Thursday, August 29, 2013

Spicy Southwestern-Style Pizza

"Spicy Southwestern-Style Pizza" (page 132) may seem a little unusual at first glance, but if you don't confine yourself to traditional pizza toppings, there really is no limit to what you can try. In this preparation, Basic Pizza Dough is topped with pinto beans, salsa, green chiles, kalamata olives, and cilantro. This is like having a burrito on a pizza, especially if you add the optional vegan cheese (I opted not to this time). And by the way, I did finally find a round pizza pan small enough to fit into the oven of my 5th wheel!
"Keeping it McDougall Friendly" checklist:

ü  Make or buy a whole grain oil free pizza dough.

ü  Omit the oil when preparing the bean topping - you won't miss it - just add the chili powder directly to the beans.

Saturday, August 24, 2013

Carrot Soup with Ginger

What is it about creamy soups that make them so elegant? The "Carrot Soup with Ginger" (page 169) is made with the most unassuming of ingredients - onions, carrots, and potatoes - yet, when combined in a light broth with fresh ginger and a squeeze of lemon, these basic vegetables are transformed into something their humble "roots" wouldn't otherwise suggest. Once all the vegetables are simmered until soft, the soup is puréed in a blender, then topped with fresh snipped chives, or another herb of your choice, such as parsley, basil, or dillweed. This world class soup makes a great start to any meal, or just combine it with a big green salad and homemade bread and be more than satisfied.

"Keeping it McDougall Friendly" checklist:

ü Omit the oil when sautéing the veggies. Instead, use a non-stick soup pot and replace the oil with water, sherry, or broth.

Monday, August 19, 2013

Lemon-Drenched Banana-Macadamia Bread

"Lemon-Drenched Banana-Macadamia Bread" (page 403) was an instant hit in our house! Sweet, tart, rich, and satisfying, a little goes a long way and it is the perfect dessert bread sure to please all. It starts out as banana bread, but has elements of a Lemon Jello Cake, something my mother used to make when I was growing up (does anyone else remember this?). What really sets this bread apart from traditional banana bread is the lemon syrup that gets drizzled into the warm loaf after taking it out of the oven (after poking holes in it to catch the syrup). This infusion of flavor makes every bite "a flavor explosion", just like the recipe notes say! The recipe calls for 1/3 cup of oil, but I replaced this with a scant ½ cup of applesauce (one snack size container) and that, along with the bananas, provided plenty of moisture. The macadamia nuts are a nice switch from the walnuts usually found in banana bread, but be aware, they are also a lot higher in fat. I highly recommend this treat for any special occasion.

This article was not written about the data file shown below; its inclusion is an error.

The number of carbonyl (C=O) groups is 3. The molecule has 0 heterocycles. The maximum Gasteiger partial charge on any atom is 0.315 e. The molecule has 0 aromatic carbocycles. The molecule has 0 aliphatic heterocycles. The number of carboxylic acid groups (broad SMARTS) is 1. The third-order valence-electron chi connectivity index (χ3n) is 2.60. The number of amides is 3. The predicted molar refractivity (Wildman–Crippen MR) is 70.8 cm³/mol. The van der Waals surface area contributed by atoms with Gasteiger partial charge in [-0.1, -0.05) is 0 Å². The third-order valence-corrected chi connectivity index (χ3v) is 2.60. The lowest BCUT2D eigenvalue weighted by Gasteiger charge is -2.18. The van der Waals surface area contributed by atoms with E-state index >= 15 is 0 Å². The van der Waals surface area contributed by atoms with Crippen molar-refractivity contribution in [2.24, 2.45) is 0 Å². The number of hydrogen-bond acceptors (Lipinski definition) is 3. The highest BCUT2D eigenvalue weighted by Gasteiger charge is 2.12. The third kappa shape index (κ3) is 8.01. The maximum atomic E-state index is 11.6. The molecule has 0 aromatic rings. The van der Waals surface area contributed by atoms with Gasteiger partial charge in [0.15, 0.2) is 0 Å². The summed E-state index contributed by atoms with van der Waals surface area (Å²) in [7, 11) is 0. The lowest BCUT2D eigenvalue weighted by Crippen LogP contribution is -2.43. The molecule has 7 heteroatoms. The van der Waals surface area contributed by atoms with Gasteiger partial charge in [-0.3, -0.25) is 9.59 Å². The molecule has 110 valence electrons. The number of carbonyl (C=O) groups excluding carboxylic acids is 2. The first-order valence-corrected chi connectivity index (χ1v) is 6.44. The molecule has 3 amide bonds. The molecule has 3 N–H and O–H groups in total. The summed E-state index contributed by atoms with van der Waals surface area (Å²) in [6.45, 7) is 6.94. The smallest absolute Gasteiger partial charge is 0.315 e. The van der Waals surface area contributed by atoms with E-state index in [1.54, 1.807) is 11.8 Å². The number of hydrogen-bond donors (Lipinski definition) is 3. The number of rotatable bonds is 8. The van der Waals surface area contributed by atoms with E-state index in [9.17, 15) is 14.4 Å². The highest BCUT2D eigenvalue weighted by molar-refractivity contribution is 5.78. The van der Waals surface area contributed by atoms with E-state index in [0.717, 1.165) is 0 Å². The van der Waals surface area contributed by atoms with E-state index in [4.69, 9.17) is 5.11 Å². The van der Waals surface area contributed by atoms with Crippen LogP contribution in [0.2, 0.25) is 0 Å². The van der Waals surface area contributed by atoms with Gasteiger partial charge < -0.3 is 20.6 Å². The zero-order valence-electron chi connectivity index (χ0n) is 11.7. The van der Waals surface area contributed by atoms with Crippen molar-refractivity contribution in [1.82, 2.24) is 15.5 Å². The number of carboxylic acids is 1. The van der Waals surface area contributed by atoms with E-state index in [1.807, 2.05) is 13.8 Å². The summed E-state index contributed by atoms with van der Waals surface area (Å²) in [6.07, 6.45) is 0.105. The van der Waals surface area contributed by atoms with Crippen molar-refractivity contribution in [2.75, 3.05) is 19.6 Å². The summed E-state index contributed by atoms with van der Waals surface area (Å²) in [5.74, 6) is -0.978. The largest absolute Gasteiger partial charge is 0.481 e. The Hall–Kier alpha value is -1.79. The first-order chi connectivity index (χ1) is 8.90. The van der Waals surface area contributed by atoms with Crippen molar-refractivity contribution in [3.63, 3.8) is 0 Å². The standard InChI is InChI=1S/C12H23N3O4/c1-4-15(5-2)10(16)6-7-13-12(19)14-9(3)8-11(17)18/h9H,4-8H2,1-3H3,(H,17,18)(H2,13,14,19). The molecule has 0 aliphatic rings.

"Keeping it McDougall Friendly" checklist:
ü   Replace the 1/3 cup of oil with 1/3 to ½ cup of unsweetened applesauce.
ü    Use whole wheat pastry flour instead of all purpose (white) flour.
ü    Use a non-stick baking pan, one that does not need to be oiled first.

Sunday, August 11, 2013

Black Bean & Walnut Croquettes

In his pre-vegan days my husband was very fond of salmon croquettes especially the ones his mother used to make when he was growing up. When I came across the recipe for "Black Bean & Walnut Croquettes" (page 267) I was hopeful these might become a new favorite for him, something to fill in the gap and augment his original memory of this dish. Of course, nobody can compete with Mom, especially in the kitchen, but I dare say we have found a very suitable and delicious alternative to call upon in the future. These croquettes are made from ground walnuts, green onions, black beans, and gluten (plus additional herbs and spices) which are shaped into small plump patties, coated in breadcrumbs (I used the panko variety for extra crunch), and (if you follow the recipe) fried in oil. Rather than frying them, I omitted the two tablespoons of oil and baked the croquettes on a non-stick baking sheet. The addition of the gluten adds a nice chewiness to the croquettes, along with the walnuts (which also add richness). I prepared a simple cocktail sauce of ketchup, hot chili paste, horseradish, and sugar for dipping each bite into. This dish will definitely make its way to our table on a regular basis.
"Keeping it McDougall Friendly" checklist:

ü Rather than frying the croquettes in oil, bake on a dry non-stick baking sheet, or line a baking sheet with parchment paper.
ü  Use whole-grain, oil-free breadcrumbs. Panko crumbs are usually a good option, but check the label, as some brands have begun adding oils to the ingredients list.

Tuesday, August 6, 2013

Chilled Beet Soup

Be prepared for a bowlful of red when you make this soup! Not only are there red beets in the "Chilled Beet Soup" (page 184), there is also red onion and crushed tomatoes - another recipe in this book that follows what I've affectionately tagged "The Theme of Threes":  Taking one of the ingredients and using it three different ways, whether it be the color of a food (as in this recipe), or using a single food in three different incarnations (such as using whole sesame seeds, tahini, and sesame oil). This close cousin of borscht is a puréed combination of cooked beets, potato, carrot, onion, and tomatoes, just slightly sweetened with the addition of apple juice. The soup is simmered on the stove top prior to blending, and then chilled for several hours before serving. Top with TofuSour Cream (page 574) and chopped fresh dill or chives. This is a wonderful soup to serve on a warm summer day.
"Keeping it McDougall Friendly" checklist:

ü Use a non-stick soup pot when sautéing the veggies; use water or broth as the sautéing liquid.